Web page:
Unvaccinated individuals are also more than twice as likely to get re-infected than those who got vaccinated after having Covid, according to a study published in the National Library of Medicine last August. Brewer notes that people who have recovered from an omicron infection probably have better protection from BA.2 than people who recovered from other Covid variants, or those who were last vaccinated more than four to six months ago.
“However, [a] previous infection or vaccination still offers protection against serious disease and death,” he says.
Not all antibodies are ‘Covid-fighting’ antibodies
Dr. Salman Khan, an infectious disease specialist at Lenox Hill Hospital in New York City, says it’s true that most people in the U.S. have antibodies against Covid, either through past infection or vaccination. But “not all of these are ‘Covid-fighting’ or neutralizing antibodies,” he says.
Sometimes, Khan says, “non-neutralizing antibodies” are produced in response to a pathogen. “These antibodies do not bind sufficiently to the specific site on the pathogen to stop it from continuing to cause infection,” he says. “In the case of SARS-CoV-2, this may have to do with mutations to the spike protein.”
Those non-neutralizing antibodies function “almost like a GPS,” says Hannah Newman, Lenox Hill Hospital’s director of infection prevention. They still attach themselves to the virus, but instead of working to stop the pathogen from spreading — like neutralizing antibodies do — they “serve as a locator, indicating to other parts of the immune system that there is a problem,” Newman says.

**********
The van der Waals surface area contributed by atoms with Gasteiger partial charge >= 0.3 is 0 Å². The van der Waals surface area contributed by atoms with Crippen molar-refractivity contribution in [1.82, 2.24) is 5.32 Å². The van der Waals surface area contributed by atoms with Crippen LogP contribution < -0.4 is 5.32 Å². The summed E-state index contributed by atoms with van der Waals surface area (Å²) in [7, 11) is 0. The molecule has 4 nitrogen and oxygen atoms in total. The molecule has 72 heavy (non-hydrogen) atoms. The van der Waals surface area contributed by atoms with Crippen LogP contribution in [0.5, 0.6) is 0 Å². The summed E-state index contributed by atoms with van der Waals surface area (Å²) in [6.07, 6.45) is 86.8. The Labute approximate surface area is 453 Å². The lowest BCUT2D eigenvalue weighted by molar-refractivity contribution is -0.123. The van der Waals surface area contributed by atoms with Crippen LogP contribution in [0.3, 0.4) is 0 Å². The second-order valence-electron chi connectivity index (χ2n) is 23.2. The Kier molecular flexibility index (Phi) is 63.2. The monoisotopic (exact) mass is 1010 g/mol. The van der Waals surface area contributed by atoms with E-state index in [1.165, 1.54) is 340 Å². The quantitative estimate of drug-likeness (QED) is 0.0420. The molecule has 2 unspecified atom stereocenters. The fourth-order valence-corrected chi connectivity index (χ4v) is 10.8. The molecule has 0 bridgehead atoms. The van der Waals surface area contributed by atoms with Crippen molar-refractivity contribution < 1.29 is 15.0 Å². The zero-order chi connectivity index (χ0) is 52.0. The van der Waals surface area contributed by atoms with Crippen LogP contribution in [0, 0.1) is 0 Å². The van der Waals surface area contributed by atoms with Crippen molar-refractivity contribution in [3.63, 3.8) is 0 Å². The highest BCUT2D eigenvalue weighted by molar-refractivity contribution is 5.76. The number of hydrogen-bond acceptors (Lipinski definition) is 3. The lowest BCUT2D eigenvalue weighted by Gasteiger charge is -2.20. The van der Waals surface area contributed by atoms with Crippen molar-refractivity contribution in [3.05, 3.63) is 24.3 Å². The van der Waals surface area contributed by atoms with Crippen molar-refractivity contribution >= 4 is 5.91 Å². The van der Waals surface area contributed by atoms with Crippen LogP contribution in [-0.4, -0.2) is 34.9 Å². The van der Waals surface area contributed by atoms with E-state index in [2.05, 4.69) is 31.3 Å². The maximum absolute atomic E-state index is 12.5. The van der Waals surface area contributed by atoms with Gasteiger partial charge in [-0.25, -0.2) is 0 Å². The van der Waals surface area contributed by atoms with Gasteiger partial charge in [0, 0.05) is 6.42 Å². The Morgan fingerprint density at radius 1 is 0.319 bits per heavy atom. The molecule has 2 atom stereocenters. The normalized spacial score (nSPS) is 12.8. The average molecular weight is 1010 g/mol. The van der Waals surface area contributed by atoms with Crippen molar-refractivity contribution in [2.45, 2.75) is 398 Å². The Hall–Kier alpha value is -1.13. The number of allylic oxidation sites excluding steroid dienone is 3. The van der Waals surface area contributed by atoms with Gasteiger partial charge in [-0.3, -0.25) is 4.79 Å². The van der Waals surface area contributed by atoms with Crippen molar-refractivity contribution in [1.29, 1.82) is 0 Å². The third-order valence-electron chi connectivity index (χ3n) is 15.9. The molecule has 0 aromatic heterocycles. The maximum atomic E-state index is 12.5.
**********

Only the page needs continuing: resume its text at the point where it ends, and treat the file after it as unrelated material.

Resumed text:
In other words, both types of antibodies are helpful to a degree — but testing positive for Covid antibodies is no guarantee that your body will be able to fight off a future Covid infection.
Nobody knows what the future holds
If there’s anything to learn from the Covid pandemic, it’s that nobody can predict the future, says John P. Moore, a professor of microbiology and immunology at Cornell University’s Weill Cornell Medicine.
“Because people want to believe the pandemic is over, they let down their guard and behave less carefully,” says Moore. But in reality, nobody knows for sure what’ll happen tomorrow, next week or next month.
As of Monday, the seven-day average of daily new U.S. cases is 30,662, according to Johns Hopkins University data. That’s fairly low by pandemic standards, but it’s too early to tell if this trend is “real or just a blip,” says Moore.
Moore also says it’s important to remember that the CDC’s antibodies statistic is just an estimate. “It’s 95% of blood donors,” he says, noting that the study also doesn’t include anyone under age 16. “The question is: How representative of the general population are blood donors?”
Moore says he’s “not suggesting that everyone needs to go down into their basement and not come back out.” Rather, he advises, each person should monitor their own perception of risk, and make Covid-related decisions based on their own lives and circumstances.